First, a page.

Caroline Rose radiates energy, and from it emerges a creative genius matched by very few. Her debut album, I Will Not Be Afraid, was filled with razor-sharp observations about life and being a young woman in America. While the LP revolved largely around rockabilly, country-folk, and Americana, she’s changed her tone for sophomore output, Loner.

Like everything she’s done in her life, which includes spending months living out of her van to share her art, Rose dives headfirst into the sounds of contemporary music. Power pop, surf-rock, even synth-pop, and even a touch of spaghetti Western are showered on this splendid record. Although Rose’s sound has evolved, her sharp, witty tongue has not. The album’s title gives clues about Loner is about, but it’s not solely Rose sharing her thoughts and feelings. She also succinctly captures the many ills that befell our society, which cause walls to be erected between us and everyone else.

Rose gradually brings us into her new sonic world with the melodic pop dazzler, “More Of The Same”, which is shot out of the canons of ’70s disco-pop. Like that era, Rose focuses on the excess of our world and how people desire to fit a certain image and way of life.

“Everyone is well dressed with a perfect body,
And they all have alternative haircuts and straight-white teeth.
But all I see is more of the same thing.”

Her wit gets sharper on the wild “Money”. A spaghetti Western vibe intertwines with angst-pop to give the track a gritty but catchy madhouse sound. Her lyrics, too, are whimsical but hard-hitting in a Tarantino way. Rose admits she, too, is susceptible to being corrupted by greed. She hollers to herself and us, “We all did for the money!” Continuing the theme is the outrageous “Bikini”, which is preceded by the even wackier, 49-second ball of noise, Smile! AKA Schizodrift Jam 1 AKA Bikini Intro. The latter is Madness filtered through an accordion while the former throws out the bendable instrument to create a bizarre new wave / synth-pop number that would make Devo proud. Her lyrics, however, are timely, as she focuses on the objectification of women throughout mainstream media.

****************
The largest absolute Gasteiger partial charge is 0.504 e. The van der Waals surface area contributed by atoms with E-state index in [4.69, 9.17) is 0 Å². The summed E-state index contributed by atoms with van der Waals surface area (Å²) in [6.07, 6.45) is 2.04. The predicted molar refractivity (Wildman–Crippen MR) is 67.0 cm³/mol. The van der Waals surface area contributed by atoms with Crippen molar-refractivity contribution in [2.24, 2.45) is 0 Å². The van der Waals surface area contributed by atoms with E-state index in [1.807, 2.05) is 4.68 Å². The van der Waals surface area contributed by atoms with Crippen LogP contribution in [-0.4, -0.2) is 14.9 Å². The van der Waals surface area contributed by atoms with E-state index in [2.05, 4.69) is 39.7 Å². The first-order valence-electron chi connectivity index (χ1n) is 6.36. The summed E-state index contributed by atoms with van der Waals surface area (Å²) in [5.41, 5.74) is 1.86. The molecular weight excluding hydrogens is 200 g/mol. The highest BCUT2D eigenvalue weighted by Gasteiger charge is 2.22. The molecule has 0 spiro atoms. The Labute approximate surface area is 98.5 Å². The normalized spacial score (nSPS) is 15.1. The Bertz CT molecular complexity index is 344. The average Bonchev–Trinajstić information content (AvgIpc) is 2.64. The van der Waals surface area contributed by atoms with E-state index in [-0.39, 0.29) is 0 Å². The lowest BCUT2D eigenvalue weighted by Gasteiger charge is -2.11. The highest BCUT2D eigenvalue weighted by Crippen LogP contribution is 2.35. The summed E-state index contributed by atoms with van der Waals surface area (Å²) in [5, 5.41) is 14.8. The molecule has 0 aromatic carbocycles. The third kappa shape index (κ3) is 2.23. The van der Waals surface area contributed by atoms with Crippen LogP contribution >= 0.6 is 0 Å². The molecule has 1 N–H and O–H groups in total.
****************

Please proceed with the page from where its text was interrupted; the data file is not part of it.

“You’re going to travel all over the world.
We’re going to put you in the movies and on TV.
All you have to do is put on this little bikini…
And dance!”

There are moments of unexpected candor on Loner. The toe-tapping “Cry”, one of the album’s standouts, is Rose simultaneously revealing revealing that while she comes across as an ongoing and spontaneous woman, she, too, has bouts of weakness. She’s not, however, pouring out her emotions, but rather saying she and everyone else are mere mortals. The surprisingly dark and eerie “Talk”, which sounds like Kate Bush teaming up with Frankie Rose, is the New York City-based artist tackling the paranoia in her head. Then there is the stunning “Getting To Me”. Rose’s voice approaches Chrissy Amphlett levels, as she sings about endless lonely nights and the deep desire for companionship.

Rose, though, hasn’t gone all diva on the album. She revs up the fireball energy on “Soul No. 5”, which exemplifies the Rose pictured on the album’s cover and how we envision her. It is fun, energetic, and humorous with oft-kilter and bombastic arrangements and Rose’s soaring vocals. There is, however, something extremely personal about the track, as if Rose, by repeating the words, “I have soul, is reminding herself that everything is just fine.

At the same time, the song – and the entire album – is the soundtrack to everyone looking to unveil their true selves. While we fear that our weirdness will lead to isolation, there will always be someone like Caroline Rose to be our friend. Someone who will see us for who we are, and Rose reminds us on Loner that it is worth fighting for our individuality and interests, like doing the Macarena on the beach in the middle of winter (see the video below).

Loner is out now via New West Records. Get it at the label’s store or Bandcamp.

Rose commences her tour on Friday in fittingly Woodstock, New York. She will also be at Hangout Music Festival in mid-May. Dates and information are available here.

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